No fewer than six Nobel prize winners will be present at the International Congress on Atomic Physics, the most important on this field that is held every two years and which will take place in July 2018 in Barcelona, at Fira’s Palace of Congresses in Montjuïc. Over 900 physicists specialized in the study of atoms are expected to attend.
Besides the inherent importance of the congress, one of its main attractions is the session intended for the general public in which six Nobel Prize winners, will take part, each recognised for their contributions to research into the constituent elements of material.
They are William D. Philips, Claude Cohen-Tannoudji, Wolfgang Ketterle, Roy J. Glauber, Theodor W. Hänsch and Serge Haroche, who will discuss the past, present and future of atomic physics on Tuesday 24th. This is without doubt good news for Barcelona and a chance to learn about some of these important discoveries from the people responsible for them, who have enabled physics to take us forward towards a technological future enhanced by the fascinating properties of quantum physics.
Science is gradually emerging from a period of obscurity as society has become increasingly convinced of the role of scientific research in social progress.
Good relations with the Nobel Prizes
The Nobel Prizes have always has an affinity for Barcelona. Santiago Ramón y Cajal, Nobel laureate for Medicine in 1906, made vital discoveries about how nerve cells functioned. He was chair of Histology at the University of Barcelona (UB) between 1887 and 1892.
The visits of two Nobel winners at the start and middle of the last century had profound effects on the local scientific community. Albert Einstein, Nobel laureate for Physics came to Barcelona between the 22nd and 28th February 1923 to give advanced courses organized by the Mancomunidad de Cataluña.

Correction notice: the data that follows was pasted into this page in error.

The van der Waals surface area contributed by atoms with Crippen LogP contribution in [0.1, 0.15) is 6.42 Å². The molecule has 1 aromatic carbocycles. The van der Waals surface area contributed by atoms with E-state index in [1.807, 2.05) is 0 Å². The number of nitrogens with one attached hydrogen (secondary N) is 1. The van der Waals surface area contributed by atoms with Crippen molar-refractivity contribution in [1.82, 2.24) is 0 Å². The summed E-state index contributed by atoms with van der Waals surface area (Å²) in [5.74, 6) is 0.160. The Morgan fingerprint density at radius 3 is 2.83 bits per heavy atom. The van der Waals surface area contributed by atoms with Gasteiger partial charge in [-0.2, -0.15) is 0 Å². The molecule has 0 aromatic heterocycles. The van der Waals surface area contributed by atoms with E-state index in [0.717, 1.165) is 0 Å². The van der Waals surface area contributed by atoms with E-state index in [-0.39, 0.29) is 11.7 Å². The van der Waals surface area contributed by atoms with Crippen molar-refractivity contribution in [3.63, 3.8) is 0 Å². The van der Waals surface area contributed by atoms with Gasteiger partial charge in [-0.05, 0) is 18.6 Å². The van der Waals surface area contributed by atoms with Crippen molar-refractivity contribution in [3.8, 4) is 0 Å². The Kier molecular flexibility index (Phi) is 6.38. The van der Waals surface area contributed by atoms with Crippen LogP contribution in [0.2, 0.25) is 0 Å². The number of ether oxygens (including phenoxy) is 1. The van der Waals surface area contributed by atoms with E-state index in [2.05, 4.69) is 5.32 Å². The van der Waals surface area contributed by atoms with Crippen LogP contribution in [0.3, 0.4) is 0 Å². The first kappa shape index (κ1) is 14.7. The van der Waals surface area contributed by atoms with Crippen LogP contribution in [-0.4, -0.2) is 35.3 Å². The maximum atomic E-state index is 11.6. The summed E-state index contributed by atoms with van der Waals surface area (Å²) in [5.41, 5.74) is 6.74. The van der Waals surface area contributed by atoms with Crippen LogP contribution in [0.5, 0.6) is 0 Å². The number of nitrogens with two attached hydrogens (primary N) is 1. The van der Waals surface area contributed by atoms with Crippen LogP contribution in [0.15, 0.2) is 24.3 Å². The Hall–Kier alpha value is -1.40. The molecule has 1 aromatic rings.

In 1948 it was Alexander Fleming, the discoverer of penicillin, who came to visit, giving conferences at the Old Hospital of Contagious Diseases (today, the Hospital del Mar) and the Royal Academy of Medicine. He also met local scientists between the 26th May and 7th June of 1948.
The universities of Barcelona regularly invite Nobel winners to take part in their activities as headline speakers.
In 2004, the Universitat Politècnica de Catalunya held a first meeting of Nobel winners to discuss the moral and intellectual challenges of the 21st century, the commitment of education towards the needs of humanity and the construction of peace and equality. The second meeting, held a few years later debated whether the role of the university lay in public service or as a marketable good.
The Nobel winners for literature Gabriel García Márquez and Mario Vargas Llosa, outstanding figures in the Latin American literary boom, lived in the barrio of Sarrià in Barcelona in the 1960s, and José Saramago, who won the prize in 1998, enjoyed a close relation with the city.
Nobel winners at Fira
The Nobel peace prize winners Adolfo Pérez Esquivel (1980) and Rigoberta Menchu (1992) both have close ties to Barcelona. In November 2015, the same Palace of Congresses where the physicists are now meeting was the site of the 15th World Summit of Nobel Peace Prize Winners, which was mostly occupied in discussing the refugee crisis, climate change and the challenges facing humanity.
It should also be recalled that it is not the first time that Fira de Barcelona has welcomed a Nobel Prize winning physicist. The Expoquimia salón 2008 was inaugurated by Kurt Wüthrich, who had won the Physics Prize six years earlier.